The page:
tracing the poetry/philosophy loop

Posted by Daniela Elza on Mar 29 2009

I want to thank Dr. James Hatley (Professor of Philosophy) for his comment on my work. He was the guest editor of the special issue of Environmental Philosophy journal titled Species of Thought: In the Approach of a More-that-Human World. I sent a number of my crow poems in the form of a poessay, five of which got selected for publication. The manuscript I am putting together now will be all my crows, all together. Hopefully it will find a publisher that would release them into the world. Crows have a special place for me in my work. I feel connected to them and I cannot ignore them. Anyway, back to the editorial in which Professor Hatley says:

“How greatly must human language be stretched, how creative must we become in both our perceiving and our speaking, if we are to witness responsibly the human world? Daniela Elza’s poem In the Eye of a Crow comes directly after [Cheryl] Lousely’s essay as an exemplar of another sort of writing and subjectivity that might be more in line than that of [Farley] Mowat with sustaining our responsibilities to the living world. Among the innovative features of her poem, Elza asks that its open verse structure be read in all possible directions on the page. In requesting this of her readers, she is moving them to a more radical responsibility in regard to the words she has offered on behalf of a crow. She is also breaking open any controlling narrative structure by which the hold upon another living entity’s world might be solidified.”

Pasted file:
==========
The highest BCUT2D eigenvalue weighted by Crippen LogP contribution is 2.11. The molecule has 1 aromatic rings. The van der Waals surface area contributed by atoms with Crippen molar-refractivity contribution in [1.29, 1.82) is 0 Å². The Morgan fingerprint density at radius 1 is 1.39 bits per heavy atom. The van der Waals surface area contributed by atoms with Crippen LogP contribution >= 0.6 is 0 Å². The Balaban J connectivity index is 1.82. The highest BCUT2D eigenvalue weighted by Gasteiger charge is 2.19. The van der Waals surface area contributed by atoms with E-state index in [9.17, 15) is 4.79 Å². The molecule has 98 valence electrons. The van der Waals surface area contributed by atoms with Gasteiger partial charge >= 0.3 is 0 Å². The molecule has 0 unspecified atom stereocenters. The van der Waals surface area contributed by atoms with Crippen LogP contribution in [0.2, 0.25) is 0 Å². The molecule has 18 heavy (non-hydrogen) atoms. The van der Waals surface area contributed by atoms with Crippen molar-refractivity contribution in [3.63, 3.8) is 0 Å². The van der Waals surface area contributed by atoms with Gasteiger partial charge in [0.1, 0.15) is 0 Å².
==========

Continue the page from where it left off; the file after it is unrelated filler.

I am thrilled that the work is communicating with its form and content on the philosophical level as well. This much appreciated feedback adds to the spiraling loop between writer and reader. Thank you, Dr. Hatley.

2 Responses to “tracing the poetry/philosophy loop”

  1. RobTaylor Says:

    Neat stuff – congrats!

    How did you think to send poems to an Environmental Philosophy journal?

  2. Daniela Elza Says:

    Thanks Rob,

    Mostly I either run into the call for submissions, or get them from friends, or mentors who know what I am doing. This one came from a mentor who is familiar with my work, and he said I should submit. The call invited alternative forms, including poetry. I am glad to see that academic research and writing are becoming more inclusive. Maybe the old paradigms are exhausting themselves. Not sure if this will be the case everywhere, but here right now it seems to be happening. That can only be a good thing. Works for me and what I am trying to do.:-)